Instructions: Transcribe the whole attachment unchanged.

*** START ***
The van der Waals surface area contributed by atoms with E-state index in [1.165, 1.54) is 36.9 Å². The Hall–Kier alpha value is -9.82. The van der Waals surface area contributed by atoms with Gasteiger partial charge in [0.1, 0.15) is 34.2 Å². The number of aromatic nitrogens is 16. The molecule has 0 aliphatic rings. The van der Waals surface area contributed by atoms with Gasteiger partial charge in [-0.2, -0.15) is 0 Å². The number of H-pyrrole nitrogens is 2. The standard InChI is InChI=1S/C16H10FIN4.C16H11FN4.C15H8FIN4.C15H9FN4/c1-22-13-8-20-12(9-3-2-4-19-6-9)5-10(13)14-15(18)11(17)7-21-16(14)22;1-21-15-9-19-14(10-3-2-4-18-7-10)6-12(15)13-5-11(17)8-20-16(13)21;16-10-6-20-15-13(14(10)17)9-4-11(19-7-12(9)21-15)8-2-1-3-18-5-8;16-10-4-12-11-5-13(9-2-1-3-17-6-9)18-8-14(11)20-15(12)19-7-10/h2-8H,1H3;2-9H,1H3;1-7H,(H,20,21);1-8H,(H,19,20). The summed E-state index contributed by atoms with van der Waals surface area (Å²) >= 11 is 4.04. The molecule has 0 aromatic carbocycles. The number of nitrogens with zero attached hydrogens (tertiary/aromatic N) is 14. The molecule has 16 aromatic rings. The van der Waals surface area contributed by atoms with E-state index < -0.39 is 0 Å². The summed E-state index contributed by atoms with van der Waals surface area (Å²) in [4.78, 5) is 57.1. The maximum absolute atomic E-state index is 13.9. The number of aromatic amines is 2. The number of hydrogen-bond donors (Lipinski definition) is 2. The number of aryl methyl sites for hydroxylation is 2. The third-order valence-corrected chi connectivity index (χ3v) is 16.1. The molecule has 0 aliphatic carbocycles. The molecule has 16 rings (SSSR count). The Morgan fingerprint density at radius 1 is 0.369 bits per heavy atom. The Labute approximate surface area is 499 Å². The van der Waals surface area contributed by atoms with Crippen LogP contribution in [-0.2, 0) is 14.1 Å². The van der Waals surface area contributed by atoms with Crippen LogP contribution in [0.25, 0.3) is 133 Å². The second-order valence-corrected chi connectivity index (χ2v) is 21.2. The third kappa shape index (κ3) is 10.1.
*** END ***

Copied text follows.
The van der Waals surface area contributed by atoms with E-state index in [1.165, 1.54) is 36.9 Å². The Hall–Kier alpha value is -9.82. The van der Waals surface area contributed by atoms with Gasteiger partial charge in [0.1, 0.15) is 34.2 Å². The number of aromatic nitrogens is 16. The molecule has 0 aliphatic rings. The van der Waals surface area contributed by atoms with Gasteiger partial charge in [-0.2, -0.15) is 0 Å². The number of H-pyrrole nitrogens is 2. The standard InChI is InChI=1S/C16H10FIN4.C16H11FN4.C15H8FIN4.C15H9FN4/c1-22-13-8-20-12(9-3-2-4-19-6-9)5-10(13)14-15(18)11(17)7-21-16(14)22;1-21-15-9-19-14(10-3-2-4-18-7-10)6-12(15)13-5-11(17)8-20-16(13)21;16-10-6-20-15-13(14(10)17)9-4-11(19-7-12(9)21-15)8-2-1-3-18-5-8;16-10-4-12-11-5-13(9-2-1-3-17-6-9)18-8-14(11)20-15(12)19-7-10/h2-8H,1H3;2-9H,1H3;1-7H,(H,20,21);1-8H,(H,19,20). The summed E-state index contributed by atoms with van der Waals surface area (Å²) >= 11 is 4.04. The molecule has 0 aromatic carbocycles. The number of nitrogens with zero attached hydrogens (tertiary/aromatic N) is 14. The molecule has 16 aromatic rings. The van der Waals surface area contributed by atoms with E-state index < -0.39 is 0 Å². The summed E-state index contributed by atoms with van der Waals surface area (Å²) in [4.78, 5) is 57.1. The maximum absolute atomic E-state index is 13.9. The number of aromatic amines is 2. The number of hydrogen-bond donors (Lipinski definition) is 2. The number of aryl methyl sites for hydroxylation is 2. The third-order valence-corrected chi connectivity index (χ3v) is 16.1. The molecule has 0 aliphatic carbocycles. The molecule has 16 rings (SSSR count). The Morgan fingerprint density at radius 1 is 0.369 bits per heavy atom. The Labute approximate surface area is 499 Å². The van der Waals surface area contributed by atoms with Crippen LogP contribution in [-0.2, 0) is 14.1 Å². The van der Waals surface area contributed by atoms with Crippen LogP contribution in [0.25, 0.3) is 133 Å². The second-order valence-corrected chi connectivity index (χ2v) is 21.2. The third kappa shape index (κ3) is 10.1.